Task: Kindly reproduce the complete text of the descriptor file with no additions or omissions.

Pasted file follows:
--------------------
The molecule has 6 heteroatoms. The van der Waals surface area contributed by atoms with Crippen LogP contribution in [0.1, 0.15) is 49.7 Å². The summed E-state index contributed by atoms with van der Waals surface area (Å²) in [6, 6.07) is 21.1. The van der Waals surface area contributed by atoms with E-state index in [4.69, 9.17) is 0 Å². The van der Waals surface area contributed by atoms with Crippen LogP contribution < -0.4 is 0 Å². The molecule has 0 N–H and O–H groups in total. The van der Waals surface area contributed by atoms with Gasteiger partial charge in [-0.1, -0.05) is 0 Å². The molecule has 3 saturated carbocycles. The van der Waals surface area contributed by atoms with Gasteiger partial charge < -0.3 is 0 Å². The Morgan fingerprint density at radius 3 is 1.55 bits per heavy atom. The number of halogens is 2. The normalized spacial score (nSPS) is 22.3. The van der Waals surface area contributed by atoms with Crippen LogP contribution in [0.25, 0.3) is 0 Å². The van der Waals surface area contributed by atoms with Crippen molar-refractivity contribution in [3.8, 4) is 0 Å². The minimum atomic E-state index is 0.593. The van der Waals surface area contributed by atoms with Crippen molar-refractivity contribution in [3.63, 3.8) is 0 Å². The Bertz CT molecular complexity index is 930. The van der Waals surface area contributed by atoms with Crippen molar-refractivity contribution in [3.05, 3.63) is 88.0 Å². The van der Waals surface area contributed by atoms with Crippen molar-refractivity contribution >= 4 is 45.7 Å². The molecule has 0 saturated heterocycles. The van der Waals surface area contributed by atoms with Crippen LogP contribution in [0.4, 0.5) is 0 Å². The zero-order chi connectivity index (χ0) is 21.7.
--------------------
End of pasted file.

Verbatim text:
The molecule has 6 heteroatoms. The van der Waals surface area contributed by atoms with Crippen LogP contribution in [0.1, 0.15) is 49.7 Å². The summed E-state index contributed by atoms with van der Waals surface area (Å²) in [6, 6.07) is 21.1. The van der Waals surface area contributed by atoms with E-state index in [4.69, 9.17) is 0 Å². The van der Waals surface area contributed by atoms with Crippen LogP contribution < -0.4 is 0 Å². The molecule has 0 N–H and O–H groups in total. The van der Waals surface area contributed by atoms with Gasteiger partial charge in [-0.1, -0.05) is 0 Å². The molecule has 3 saturated carbocycles. The van der Waals surface area contributed by atoms with Gasteiger partial charge < -0.3 is 0 Å². The Morgan fingerprint density at radius 3 is 1.55 bits per heavy atom. The number of halogens is 2. The normalized spacial score (nSPS) is 22.3. The van der Waals surface area contributed by atoms with Crippen LogP contribution in [0.25, 0.3) is 0 Å². The van der Waals surface area contributed by atoms with Crippen molar-refractivity contribution in [3.8, 4) is 0 Å². The minimum atomic E-state index is 0.593. The van der Waals surface area contributed by atoms with Crippen molar-refractivity contribution in [3.63, 3.8) is 0 Å². The Bertz CT molecular complexity index is 930. The van der Waals surface area contributed by atoms with Crippen molar-refractivity contribution in [3.05, 3.63) is 88.0 Å². The van der Waals surface area contributed by atoms with Crippen molar-refractivity contribution >= 4 is 45.7 Å². The molecule has 0 saturated heterocycles. The van der Waals surface area contributed by atoms with Crippen LogP contribution in [0.4, 0.5) is 0 Å². The zero-order chi connectivity index (χ0) is 21.7.